A similar NHANES respondent, who was 63 years old at his/her interview in 1999 will be unlikely to match to the Medicare Denominator File until reaching the age of 65 – in the year 2001. You need to determine how to address these discrepancies in coverage periods in your analyses.
There may be instances where an NHANES respondent is on the Denominator file but there are no claims data. It is possible to be enrolled in Medicare but not utilizing Medicare services during the coverage period. In addition, there may be some record keeping inconsistencies because CMS data are collected for administrative, not research purposes.
The Denominator File includes three variables indicating Medicare entitlement: original reason for entitlement, current reason for entitlement, and Medicare status code.
A beneficiary’s original reason for Medicare entitlement is found in the variable ORIG_REASON_FOR_ENTITLEMENT. This variable is coded by CMS using information provided by the Social Security Administration and/or Railroad Retirement Board. Knowing a beneficiary’s original reason for entitlement can be useful for identifying which aged beneficiaries were formerly Medicare disabled, since their cost and utilization profiles tend differ from other aged beneficiaries, especially at ages 65-74. ORIG_REASON_FOR_ENTITLEMENT values include: Old Age and Survivors Insurance (OASI), Disability Insurance Benefits (DIB) and End Stage Renal Disease (ESRD).
A beneficiary’s current reason for Medicare entitlement is found in the variable CURR_REASON_FOR_ENTITLEMENT. Possible values include: Old Age and Survivors Insurance (OASI), Disability Insurance Benefits (DIB) and End Stage Renal Disease (ESRD). This variable is populated from the Medicare Enrollment Data Base (EDB). The EDB is a master enrollment file of all people ever entitled to Medicare. Many of the variables on the Denominator file are extracted from the EDB. The EDB is not available to researchers.
The variable MEDICARE_STATUS_CODE specifies the most recent status of the beneficiary’s entitlement to Medicare benefits. Medicare status code is a CMS coded variable that is created from the following variables available on the EDB: Age, original reason for entitlement, current reason for entitlement, and an indicator of End Stage Renal Disease (ESRD). Possible values include Aged without ESRD, Aged with ESRD, Disabled without ESRD, Disabled with ESRD, and ESRD only.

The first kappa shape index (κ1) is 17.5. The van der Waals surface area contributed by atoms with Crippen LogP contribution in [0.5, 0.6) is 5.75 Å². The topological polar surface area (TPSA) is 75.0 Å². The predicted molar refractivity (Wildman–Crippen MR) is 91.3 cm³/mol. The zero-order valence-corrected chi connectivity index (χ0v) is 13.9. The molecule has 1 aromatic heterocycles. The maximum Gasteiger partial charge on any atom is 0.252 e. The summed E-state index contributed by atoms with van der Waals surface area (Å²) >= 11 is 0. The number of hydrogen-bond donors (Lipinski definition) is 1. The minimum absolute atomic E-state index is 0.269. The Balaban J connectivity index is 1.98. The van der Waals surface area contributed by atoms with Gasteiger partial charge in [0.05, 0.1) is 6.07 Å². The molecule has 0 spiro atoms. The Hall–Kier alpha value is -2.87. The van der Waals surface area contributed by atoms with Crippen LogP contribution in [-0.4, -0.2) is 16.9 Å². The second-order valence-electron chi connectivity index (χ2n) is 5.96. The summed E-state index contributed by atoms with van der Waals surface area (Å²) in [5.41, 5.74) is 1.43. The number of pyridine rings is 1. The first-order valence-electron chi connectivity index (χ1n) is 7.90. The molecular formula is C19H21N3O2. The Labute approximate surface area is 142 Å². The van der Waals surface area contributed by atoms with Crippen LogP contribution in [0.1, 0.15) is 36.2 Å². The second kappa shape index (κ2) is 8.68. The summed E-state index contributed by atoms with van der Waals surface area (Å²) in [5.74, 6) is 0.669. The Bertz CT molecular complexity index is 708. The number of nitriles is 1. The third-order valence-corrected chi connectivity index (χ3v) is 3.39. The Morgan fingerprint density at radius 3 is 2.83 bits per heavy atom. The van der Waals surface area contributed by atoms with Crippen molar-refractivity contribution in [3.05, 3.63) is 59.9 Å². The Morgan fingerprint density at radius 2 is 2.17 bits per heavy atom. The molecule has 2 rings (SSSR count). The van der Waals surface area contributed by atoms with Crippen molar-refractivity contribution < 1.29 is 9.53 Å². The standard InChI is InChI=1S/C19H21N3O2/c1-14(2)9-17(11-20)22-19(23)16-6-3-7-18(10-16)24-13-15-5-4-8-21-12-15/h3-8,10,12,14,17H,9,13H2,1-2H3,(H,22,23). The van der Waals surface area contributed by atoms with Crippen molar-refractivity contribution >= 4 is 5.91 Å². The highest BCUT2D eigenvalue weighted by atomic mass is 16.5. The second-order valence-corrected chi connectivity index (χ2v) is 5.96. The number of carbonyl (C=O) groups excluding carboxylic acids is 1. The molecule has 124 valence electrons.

Medicare’s Prospective Payment System (PPS) refers to a method of reimbursement where the Medicare payment is made based upon a predetermined, fixed amount. An example of this is the use of diagnosis-related groups (DRGs) for payment of inpatient claims. Medicare uses a separate PPS for different care settings, wherein the particular payment amount is based upon the classification system for that particular service. Please note that for outpatient and home health agency (HHA) reimbursable claims, the PPS was implemented in July 2000, meaning that claims submitted for reimbursement before this date will be different than after July 2000.
You may find more information on Medicare’s Prospective Payment System (PPS) on the CMS website. A link to this information may be found in the Resources section.
The MedPAR file contains claims for both inpatient hospital and skilled nursing facility (SNF) stays. During the time period covered by the NHANES and CMS linked data, the portion of claims for hospital stays on the MedPAR file fluctuated between 85% in 1999 and 82% in 2007.
You may wish to consider the portion of claims hospital or SNF stays when determining the approximate number of respondents in your analyses. Course 2 Module 9 describes the process of determining your approximate sample size for proposed research projects using tables on the NCHS website. Course 2 Module 8, Task 1 describes the process of using the NHANES-CMS linked data Feasibility Files to determine if there are sufficient numbers in your study population for an analysis.
Date of death information obtained by CMS is available on the Denominator File, but you should use caution with this death information. CMS updates the Denominator File with death information collected through the first three months of the following calendar year. Deaths to Medicare eligible beneficiaries occurring in the first quarter of the year will be recorded on that year’s Denominator File, but may also be recorded on the previous year’s Denominator File. For example, a CMS recorded death occurring on 02/01/2000 will have a date recorded in variable DATE_OF_DEATH ‘Date of Death’ on the 2000 Denominator File and may also have a death day recorded in variable DATE_OF_DEATH ‘Date of Death’ on the 1999 Denominator File.
While every effort is made to report correct death data, information is occasionally misreported to CMS. These cases can be identified because the beneficiary continues to be eligible for Medicare benefits in later years or they have new death information recorded in a later Denominator File. The erroneous information is not corrected by CMS in prior Denominator Files and, therefore, you should use extra caution in utilizing these data. In addition, the actual date of death information is occasionally mis-reported to CMS, since benefits are administered on a monthly basis.
Mortality information is also available from the NCHS Linked Mortality Files that were described in Course 1, Module 2 Task 1. A link to this information may be found in the Resources section. No attempt has been made to reconcile inconsistent death information from CMS and these other sources.
RDC research proposals that intend to analyze mortality outcomes should utilize death information from both the Medicare data and the NCHS Linked Mortality Files.